CBU’s cheer team relates to Netflix documentary ‘Cheer’

Reagan Lee | Banner | The CBU cheer team performs pre-game at a men's basketball game against Jackson State University on November 5, 2019.

Netflix released “Cheer” a documentary following the nationally ranked Navarro College cheer team from Corsicana, Texas in January 2020 portraying the sport in a realistic light that many viewers found themselves watching during quaratine.

California Baptist University’s cheer team is a seven-time national champion team who has seen Navarro College compete at nationals. Even though CBU does not compete against Navarro College because CBU competes in the All-Girl division and Navarro competes in Co-ed, head coach Olivia Miller said she commends their program.

“Navarro is an incredibly talented cheer program,” Miller said. “They have consistently brought impressive routines to Nationals for years and have created quite a legacy. If you’re at NCA (National Collegiate Association) College Nationals, you don’t miss the TVCC (Trinity Valley Community College) and Navarro routines—it’s always a fan-favorite rivalry to watch.”

Cheerleader Sierra Carlin, first-year graduate student in education, said she believes the “Cheer” documentary spoke into the lives of the team and the work that goes into competitive cheerleading in efforts to eliminate misconceptions about the sport.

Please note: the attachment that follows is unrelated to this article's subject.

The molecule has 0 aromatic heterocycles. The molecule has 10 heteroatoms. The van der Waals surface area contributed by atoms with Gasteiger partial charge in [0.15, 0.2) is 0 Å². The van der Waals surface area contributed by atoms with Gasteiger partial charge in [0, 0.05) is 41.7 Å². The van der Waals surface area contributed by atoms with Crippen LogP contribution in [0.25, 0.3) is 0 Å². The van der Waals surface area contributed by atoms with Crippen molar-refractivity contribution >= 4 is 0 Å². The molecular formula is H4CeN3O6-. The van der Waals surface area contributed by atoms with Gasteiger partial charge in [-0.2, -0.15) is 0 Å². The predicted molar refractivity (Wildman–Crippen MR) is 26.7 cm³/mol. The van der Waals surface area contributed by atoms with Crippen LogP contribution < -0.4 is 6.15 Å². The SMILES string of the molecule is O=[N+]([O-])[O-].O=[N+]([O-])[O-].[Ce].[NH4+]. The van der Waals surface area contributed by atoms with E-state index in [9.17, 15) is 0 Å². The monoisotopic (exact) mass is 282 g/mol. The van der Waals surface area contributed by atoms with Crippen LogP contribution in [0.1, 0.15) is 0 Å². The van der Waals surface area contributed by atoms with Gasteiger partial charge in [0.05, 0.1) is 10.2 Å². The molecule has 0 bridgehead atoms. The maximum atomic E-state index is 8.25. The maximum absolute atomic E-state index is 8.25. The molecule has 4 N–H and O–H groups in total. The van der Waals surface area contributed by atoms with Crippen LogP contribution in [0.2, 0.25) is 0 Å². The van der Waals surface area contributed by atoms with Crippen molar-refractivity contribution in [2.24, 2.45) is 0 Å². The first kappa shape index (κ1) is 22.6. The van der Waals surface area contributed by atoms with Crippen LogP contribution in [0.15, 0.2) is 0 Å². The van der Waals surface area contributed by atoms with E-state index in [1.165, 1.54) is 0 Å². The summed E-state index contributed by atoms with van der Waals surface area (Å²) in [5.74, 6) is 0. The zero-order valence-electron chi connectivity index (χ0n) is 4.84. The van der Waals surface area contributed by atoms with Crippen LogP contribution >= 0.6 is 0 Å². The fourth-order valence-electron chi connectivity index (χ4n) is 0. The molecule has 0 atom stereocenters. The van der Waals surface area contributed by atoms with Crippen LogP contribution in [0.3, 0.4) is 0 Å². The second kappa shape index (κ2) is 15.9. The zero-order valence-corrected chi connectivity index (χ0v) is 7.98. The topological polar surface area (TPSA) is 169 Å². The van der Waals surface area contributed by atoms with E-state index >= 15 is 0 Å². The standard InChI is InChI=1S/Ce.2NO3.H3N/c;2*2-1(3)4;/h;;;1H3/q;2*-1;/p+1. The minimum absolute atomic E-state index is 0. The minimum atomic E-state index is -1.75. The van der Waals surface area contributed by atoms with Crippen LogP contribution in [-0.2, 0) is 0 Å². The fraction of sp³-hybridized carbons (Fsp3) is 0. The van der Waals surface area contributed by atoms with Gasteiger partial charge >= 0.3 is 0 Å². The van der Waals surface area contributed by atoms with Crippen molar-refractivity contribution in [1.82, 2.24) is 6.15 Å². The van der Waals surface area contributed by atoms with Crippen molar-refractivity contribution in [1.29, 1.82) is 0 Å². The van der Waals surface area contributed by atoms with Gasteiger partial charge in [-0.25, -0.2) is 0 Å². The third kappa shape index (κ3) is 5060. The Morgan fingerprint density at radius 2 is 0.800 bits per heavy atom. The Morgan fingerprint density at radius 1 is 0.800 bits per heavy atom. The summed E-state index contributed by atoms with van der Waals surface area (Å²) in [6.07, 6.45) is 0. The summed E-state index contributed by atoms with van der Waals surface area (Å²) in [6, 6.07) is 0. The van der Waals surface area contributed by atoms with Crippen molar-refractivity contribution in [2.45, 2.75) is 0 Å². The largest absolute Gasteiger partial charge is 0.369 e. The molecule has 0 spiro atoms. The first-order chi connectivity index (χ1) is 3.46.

“Obviously one of the biggest misconceptions is that cheer isn’t a sport,” Carlin said. “This comes from the thought of a cheerleader just being the girls in uniforms that shake their pom-poms and cheer for other teams. Although that is a part of our sport and is definitely something we love to do, it is so much more. It takes serious resilience and drives to do half of the stuff we do, and I really like that the documentary showed a little behind-the-scenes of that and what cheer truly looks like in all aspects.”

Madison Corsello, cheerleader and senior communications major, understands the pressures of being on a popular competitive cheer team because of her time spent with California Allstars Smoed from 2011-2017. AwesomenessTV created a show similar to “Cheer” that centered around Smoed. Corsello became a public figure who  young girls looked up to and would watch compete every week, giving her a unique understanding of what the Navarro cheerleaders  go through.

“I definitely relate to many of the athletes in the show ‘Cheer’,” Corsello said. “I understand what it is like to be a member of a high-caliber team and constantly have eyes on you. It is a lot of pressure and can sometimes be overwhelming, but knowing that you’re the best and that you worked as hard as you possibly could all season to win the titles you dream of makes everything worth it.”

CBU cheer is one of the most successful athletic programs in competitive cheer. Due to COVID-19, cheer does not have any competitions this fall but is still practicing to prepare for competitions when their season resumes.

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